Wednesday, June 15, 2011

What is the legacy of a leader?

Although much has been written about leadership and the qualities of a leader, one often overlooked aspect of leadership is the concept of legacy. What kind of legacy does a leader leave once they are gone?

According to the American Heritage Dictionary a legacy is “anything handed down from the past, as from an ancestor or predecessor”. That means that the legacy of a leader is what they hand down when they pass the reigns of leadership to someone else. It’s not a physical thing like a scepter that represents power or wisdom, and it’s not about systems or processes that make the business run. In terms of leadership, a legacy represents the intangible assets of the organization that make it different than their competitors. You might call it the culture, but that may not be broad enough to cover all aspects of what the leader leaves behind.

The problem is that too few leaders give much thought to their legacy beyond the new products offered during their watch or the merger that redefined the company’s place in the market. In some cases, these items may indeed represent the leader’s entire legacy. If so, that leader has fallen far short of the requirements to be a great leader.

Too often, leaders view their role rather selfishly and believe that the success of the company, or even just their individual department, is tied directly to their own brilliance and astute understanding of the technical details of the organization. The organization will surely fail without them, as no one can have the insights into the customers as they can. They have built the entire organization around the strength of their own personality and it’s clear to all that they can never truly be replaced. You can almost see their glee when they look back at the old organization and see that, without their leadership, the organization is struggling to perform or maintain their standards.

Perhaps you are recognizing these traits in some of your prior leaders at all levels of the organization. Leaders who leave a legacy that begins to fade almost as soon as their name is taken off the door. These leaders really don’t care about what happens after they are gone. They don’t care about the people, the products, or the customers. Instead, they think only of themselves.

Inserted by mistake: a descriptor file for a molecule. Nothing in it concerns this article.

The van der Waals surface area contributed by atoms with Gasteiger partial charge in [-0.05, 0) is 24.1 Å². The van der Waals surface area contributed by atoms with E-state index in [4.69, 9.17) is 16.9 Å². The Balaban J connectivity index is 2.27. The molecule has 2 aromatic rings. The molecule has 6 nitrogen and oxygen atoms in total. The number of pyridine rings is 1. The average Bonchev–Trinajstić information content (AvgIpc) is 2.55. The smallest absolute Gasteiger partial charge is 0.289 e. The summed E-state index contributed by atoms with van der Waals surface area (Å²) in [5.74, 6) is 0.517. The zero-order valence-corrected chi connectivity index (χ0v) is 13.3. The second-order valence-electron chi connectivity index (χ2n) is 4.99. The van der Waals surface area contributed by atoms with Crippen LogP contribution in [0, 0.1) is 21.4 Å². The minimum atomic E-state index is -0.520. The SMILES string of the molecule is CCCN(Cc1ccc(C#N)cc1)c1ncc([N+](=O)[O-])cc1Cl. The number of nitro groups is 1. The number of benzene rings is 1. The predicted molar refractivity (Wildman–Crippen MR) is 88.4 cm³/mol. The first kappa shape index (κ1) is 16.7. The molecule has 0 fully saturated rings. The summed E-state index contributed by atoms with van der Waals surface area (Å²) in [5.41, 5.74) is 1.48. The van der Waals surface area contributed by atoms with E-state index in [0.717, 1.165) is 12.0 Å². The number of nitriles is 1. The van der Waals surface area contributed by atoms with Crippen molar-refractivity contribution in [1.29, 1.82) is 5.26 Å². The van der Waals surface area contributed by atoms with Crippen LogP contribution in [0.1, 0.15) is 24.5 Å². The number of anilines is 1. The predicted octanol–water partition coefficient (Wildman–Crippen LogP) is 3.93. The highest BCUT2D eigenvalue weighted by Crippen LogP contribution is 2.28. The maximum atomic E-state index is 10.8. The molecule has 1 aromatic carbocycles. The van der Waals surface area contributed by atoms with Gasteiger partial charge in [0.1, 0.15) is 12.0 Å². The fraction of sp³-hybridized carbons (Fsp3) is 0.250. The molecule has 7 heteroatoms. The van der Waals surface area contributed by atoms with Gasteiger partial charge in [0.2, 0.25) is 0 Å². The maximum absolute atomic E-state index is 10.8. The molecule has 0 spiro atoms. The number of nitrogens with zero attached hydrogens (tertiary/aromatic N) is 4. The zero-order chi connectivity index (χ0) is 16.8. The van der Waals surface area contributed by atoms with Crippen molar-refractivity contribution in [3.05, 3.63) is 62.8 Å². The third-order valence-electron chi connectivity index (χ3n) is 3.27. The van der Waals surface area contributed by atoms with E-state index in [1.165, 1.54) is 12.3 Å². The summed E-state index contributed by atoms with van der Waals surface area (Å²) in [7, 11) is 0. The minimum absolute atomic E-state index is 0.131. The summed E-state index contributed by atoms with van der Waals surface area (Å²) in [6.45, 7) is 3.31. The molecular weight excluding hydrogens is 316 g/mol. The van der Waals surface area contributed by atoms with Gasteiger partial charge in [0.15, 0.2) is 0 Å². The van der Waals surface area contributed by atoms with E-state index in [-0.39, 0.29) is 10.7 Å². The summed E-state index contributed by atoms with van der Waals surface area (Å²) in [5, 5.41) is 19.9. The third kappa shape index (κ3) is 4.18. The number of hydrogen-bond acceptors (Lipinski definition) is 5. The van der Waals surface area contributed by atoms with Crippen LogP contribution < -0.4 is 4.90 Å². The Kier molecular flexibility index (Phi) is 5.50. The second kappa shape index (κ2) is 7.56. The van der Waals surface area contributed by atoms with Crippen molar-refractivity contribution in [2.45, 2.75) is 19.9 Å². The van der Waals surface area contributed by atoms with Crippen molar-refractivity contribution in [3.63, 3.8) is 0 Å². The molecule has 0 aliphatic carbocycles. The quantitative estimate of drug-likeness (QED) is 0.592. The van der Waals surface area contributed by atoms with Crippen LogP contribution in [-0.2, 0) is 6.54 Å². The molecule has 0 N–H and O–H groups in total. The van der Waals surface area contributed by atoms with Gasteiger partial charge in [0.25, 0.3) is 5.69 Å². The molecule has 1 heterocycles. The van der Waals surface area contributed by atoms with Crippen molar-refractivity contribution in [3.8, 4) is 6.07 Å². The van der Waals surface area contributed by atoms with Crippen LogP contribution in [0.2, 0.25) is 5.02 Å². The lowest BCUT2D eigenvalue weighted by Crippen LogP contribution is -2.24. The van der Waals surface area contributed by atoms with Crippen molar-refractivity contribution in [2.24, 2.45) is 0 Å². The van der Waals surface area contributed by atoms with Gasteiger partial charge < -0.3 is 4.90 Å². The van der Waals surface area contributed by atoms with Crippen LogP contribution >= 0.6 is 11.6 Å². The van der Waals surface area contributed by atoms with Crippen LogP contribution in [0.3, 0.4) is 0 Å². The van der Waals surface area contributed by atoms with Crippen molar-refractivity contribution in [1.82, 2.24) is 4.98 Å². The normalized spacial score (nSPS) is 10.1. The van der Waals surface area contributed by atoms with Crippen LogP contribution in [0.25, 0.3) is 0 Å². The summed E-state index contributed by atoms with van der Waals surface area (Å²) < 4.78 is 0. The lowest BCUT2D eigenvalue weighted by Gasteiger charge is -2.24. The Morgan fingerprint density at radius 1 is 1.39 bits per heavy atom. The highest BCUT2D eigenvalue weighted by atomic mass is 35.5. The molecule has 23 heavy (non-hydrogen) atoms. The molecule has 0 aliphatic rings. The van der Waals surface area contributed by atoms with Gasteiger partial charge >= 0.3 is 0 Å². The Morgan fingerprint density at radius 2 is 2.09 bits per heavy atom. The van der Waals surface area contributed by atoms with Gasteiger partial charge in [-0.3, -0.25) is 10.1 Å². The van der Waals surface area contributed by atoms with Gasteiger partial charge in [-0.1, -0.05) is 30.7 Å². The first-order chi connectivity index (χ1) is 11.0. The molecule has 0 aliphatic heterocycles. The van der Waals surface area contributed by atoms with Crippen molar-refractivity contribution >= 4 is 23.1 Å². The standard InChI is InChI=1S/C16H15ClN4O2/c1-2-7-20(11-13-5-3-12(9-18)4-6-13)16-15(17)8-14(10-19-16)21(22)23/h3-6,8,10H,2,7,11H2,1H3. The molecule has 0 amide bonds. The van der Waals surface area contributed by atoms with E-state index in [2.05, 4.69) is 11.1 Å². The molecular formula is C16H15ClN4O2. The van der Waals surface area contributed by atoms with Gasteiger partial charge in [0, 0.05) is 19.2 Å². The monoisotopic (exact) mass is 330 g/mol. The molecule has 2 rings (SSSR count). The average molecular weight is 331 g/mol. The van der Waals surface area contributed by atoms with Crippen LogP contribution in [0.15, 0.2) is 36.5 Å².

Now, there is another type of leader who tends to leave a longer lasting legacy, even if it is not a positive one. There are certainly those leaders who leave a legacy of despair, and even brokenness. They come in like a deadly storm and lay waste to the organization without blinking an eye. Soon after their arrival, key members of the organization are suddenly no longer there. They have either been asked to leave or have decided on their own that they are no longer a good fit in the organization.

But, we will talk more about these leaders in our next edition.

At ECI Learning Systems LLC, we are dedicated to helping companies get the greatest return from their most valuable asset: their employees. We work with you to align 3 key organizational factors;
• Your Company Culture
• The Leadership Styles of your key managers
• The Expectations of your Employees

When these 3 factors are aligned, you create an energy in your company that improves productivity, reduces absenteeism, increases creativity, and positively impacts your bottom line. Contact ECI Learning Systems LLC today to get your free Workplace Evaluation.

Until next time.....

Dave Meyer
ECI Learning Systems, LLC

1 comment:

  1. Thanks Dave,

    I think it is important for all of us to think of our legacy. I like Coveys exercise where he asks us to imagine the eulogies at our own funeral. When we think like this it forces us to think about the impact we have through our business, our relationships and even our conversations.

    When we think like this we actually put more thought and consideration into our "legacy".